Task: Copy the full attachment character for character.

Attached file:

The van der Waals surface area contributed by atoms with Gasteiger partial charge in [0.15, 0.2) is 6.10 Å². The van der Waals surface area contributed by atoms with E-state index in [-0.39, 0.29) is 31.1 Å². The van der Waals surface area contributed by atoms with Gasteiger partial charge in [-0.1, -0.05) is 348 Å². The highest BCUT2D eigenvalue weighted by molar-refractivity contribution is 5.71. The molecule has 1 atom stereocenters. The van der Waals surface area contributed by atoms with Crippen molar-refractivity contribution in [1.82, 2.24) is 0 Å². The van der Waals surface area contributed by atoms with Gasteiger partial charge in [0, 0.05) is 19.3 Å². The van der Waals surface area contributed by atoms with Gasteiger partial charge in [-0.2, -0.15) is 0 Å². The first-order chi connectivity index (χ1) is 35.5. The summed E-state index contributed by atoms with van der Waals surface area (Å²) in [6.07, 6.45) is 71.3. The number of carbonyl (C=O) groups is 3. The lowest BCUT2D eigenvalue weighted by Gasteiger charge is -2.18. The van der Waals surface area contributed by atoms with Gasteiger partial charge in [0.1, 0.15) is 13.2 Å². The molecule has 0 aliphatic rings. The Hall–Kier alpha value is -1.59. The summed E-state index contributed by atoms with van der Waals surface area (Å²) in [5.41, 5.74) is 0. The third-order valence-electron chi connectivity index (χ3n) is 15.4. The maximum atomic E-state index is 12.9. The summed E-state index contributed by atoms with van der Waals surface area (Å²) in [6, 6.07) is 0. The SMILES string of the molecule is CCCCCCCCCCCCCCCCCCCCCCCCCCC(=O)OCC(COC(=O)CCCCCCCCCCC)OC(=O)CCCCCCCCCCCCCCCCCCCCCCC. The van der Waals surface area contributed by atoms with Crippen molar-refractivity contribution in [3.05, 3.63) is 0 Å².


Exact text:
The van der Waals surface area contributed by atoms with Gasteiger partial charge in [0.15, 0.2) is 6.10 Å². The van der Waals surface area contributed by atoms with E-state index in [-0.39, 0.29) is 31.1 Å². The van der Waals surface area contributed by atoms with Gasteiger partial charge in [-0.1, -0.05) is 348 Å². The highest BCUT2D eigenvalue weighted by molar-refractivity contribution is 5.71. The molecule has 1 atom stereocenters. The van der Waals surface area contributed by atoms with Crippen molar-refractivity contribution in [1.82, 2.24) is 0 Å². The van der Waals surface area contributed by atoms with Gasteiger partial charge in [0, 0.05) is 19.3 Å². The van der Waals surface area contributed by atoms with Gasteiger partial charge in [-0.2, -0.15) is 0 Å². The first-order chi connectivity index (χ1) is 35.5. The summed E-state index contributed by atoms with van der Waals surface area (Å²) in [6.07, 6.45) is 71.3. The number of carbonyl (C=O) groups is 3. The lowest BCUT2D eigenvalue weighted by Gasteiger charge is -2.18. The van der Waals surface area contributed by atoms with Gasteiger partial charge in [0.1, 0.15) is 13.2 Å². The molecule has 0 aliphatic rings. The Hall–Kier alpha value is -1.59. The summed E-state index contributed by atoms with van der Waals surface area (Å²) in [5.41, 5.74) is 0. The third-order valence-electron chi connectivity index (χ3n) is 15.4. The maximum atomic E-state index is 12.9. The summed E-state index contributed by atoms with van der Waals surface area (Å²) in [6, 6.07) is 0. The SMILES string of the molecule is CCCCCCCCCCCCCCCCCCCCCCCCCCC(=O)OCC(COC(=O)CCCCCCCCCCC)OC(=O)CCCCCCCCCCCCCCCCCCCCCCC. The van der Waals surface area contributed by atoms with Crippen molar-refractivity contribution in [3.05, 3.63) is 0 Å².